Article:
Yet I digress, I removed the drum shield at my last church and instead worked with the drummers and with the kit in an effort to educate them and improve the overall team and experience. Darker cymbals help as do Moongels and 7A or 8D sticks, but there is NO substitute for proper education and technique. If you can get the drummers to learn and grow, they will appreciate it as will everyone else.
 

JCW308

Supporting Member
Messages
7,795
No, actually he's right on the mark. I've been involved in worship for 25+ years, been part-time and full-time on staff at churches and have played at churches with 2000+ people in attendance and less than 50 and one constant through them all is that really skilled musicians and especially drummers are rare in church.
A drummer who can play with dynamics and play in-time without a click and can play to the room is not very common in the world as it is, save for true professionals and a few others, and church drummers are usually weekend warriors who pretty much start songs by yelling "Hulk Smash!" and then have at it with their pseudo-solo stylings.
So, churches have adopted ways to try and tame the pounders by putting them behind a ClearSonic shield and maybe even toss in a few Sorber panels to try and further mute the mashers.
Honestly, my experience has shown me that the money would be MUCH better spent on having the drummers take proper drum lessons to learn rudiments and dynamics. And here's a clue: try using your wrists instead of your elbows ALL OF THE TIME?!!?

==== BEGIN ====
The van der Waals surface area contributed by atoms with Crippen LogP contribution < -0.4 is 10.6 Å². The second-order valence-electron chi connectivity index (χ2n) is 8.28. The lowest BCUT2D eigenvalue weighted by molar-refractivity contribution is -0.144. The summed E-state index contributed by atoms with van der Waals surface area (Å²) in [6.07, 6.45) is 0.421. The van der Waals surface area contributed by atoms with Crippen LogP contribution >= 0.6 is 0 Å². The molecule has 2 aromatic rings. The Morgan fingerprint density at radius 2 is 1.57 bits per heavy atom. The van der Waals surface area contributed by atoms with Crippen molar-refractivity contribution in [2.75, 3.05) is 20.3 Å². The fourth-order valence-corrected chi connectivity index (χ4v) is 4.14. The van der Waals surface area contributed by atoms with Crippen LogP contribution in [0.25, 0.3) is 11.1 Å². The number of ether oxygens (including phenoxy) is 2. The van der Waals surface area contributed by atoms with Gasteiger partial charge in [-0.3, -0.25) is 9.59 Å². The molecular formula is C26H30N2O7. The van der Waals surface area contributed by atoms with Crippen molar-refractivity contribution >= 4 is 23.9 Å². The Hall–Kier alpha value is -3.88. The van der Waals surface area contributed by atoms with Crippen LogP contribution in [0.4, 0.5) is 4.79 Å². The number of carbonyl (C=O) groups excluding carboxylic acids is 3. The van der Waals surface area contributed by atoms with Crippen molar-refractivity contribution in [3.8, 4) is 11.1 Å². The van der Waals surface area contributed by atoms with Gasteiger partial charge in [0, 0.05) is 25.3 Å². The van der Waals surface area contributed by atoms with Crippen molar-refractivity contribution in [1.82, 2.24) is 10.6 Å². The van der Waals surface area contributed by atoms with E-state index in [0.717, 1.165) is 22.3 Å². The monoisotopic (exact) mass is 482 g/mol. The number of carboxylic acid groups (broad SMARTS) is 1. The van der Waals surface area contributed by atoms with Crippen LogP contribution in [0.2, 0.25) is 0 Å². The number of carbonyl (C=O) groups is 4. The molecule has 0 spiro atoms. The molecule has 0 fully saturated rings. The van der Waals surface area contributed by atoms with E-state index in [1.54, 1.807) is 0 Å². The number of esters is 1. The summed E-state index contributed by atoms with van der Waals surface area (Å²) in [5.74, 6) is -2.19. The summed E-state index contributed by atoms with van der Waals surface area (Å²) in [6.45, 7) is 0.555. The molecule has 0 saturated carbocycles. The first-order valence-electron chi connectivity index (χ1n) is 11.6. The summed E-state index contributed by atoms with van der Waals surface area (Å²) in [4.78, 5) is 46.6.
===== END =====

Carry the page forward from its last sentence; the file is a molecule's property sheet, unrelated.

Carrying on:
Yet I digress, I removed the drum shield at my last church and instead worked with the drummers and with the kit in an effort to educate them and improve the overall team and experience. Darker cymbals help as do Moongels and 7A or 8D sticks, but there is NO substitute for proper education and technique. If you can get the drummers to learn and grow, they will appreciate it as will everyone else.
Guess we have different experiences. Been doing the same thing in VERY large churches since 1991. This thread is so off topic. Somehow it got to be "shield OR technique" and if you have one you don't have the other - and that is simply not true. Many pro drummers I have worked with also play in churches, and also are fine with the clear shields. It's really not one or the other. Many churches just have them because they are going direct with everything and have IEMs but they still have acoustic drums. Of course the shield disappears when the switch to an electric drum set.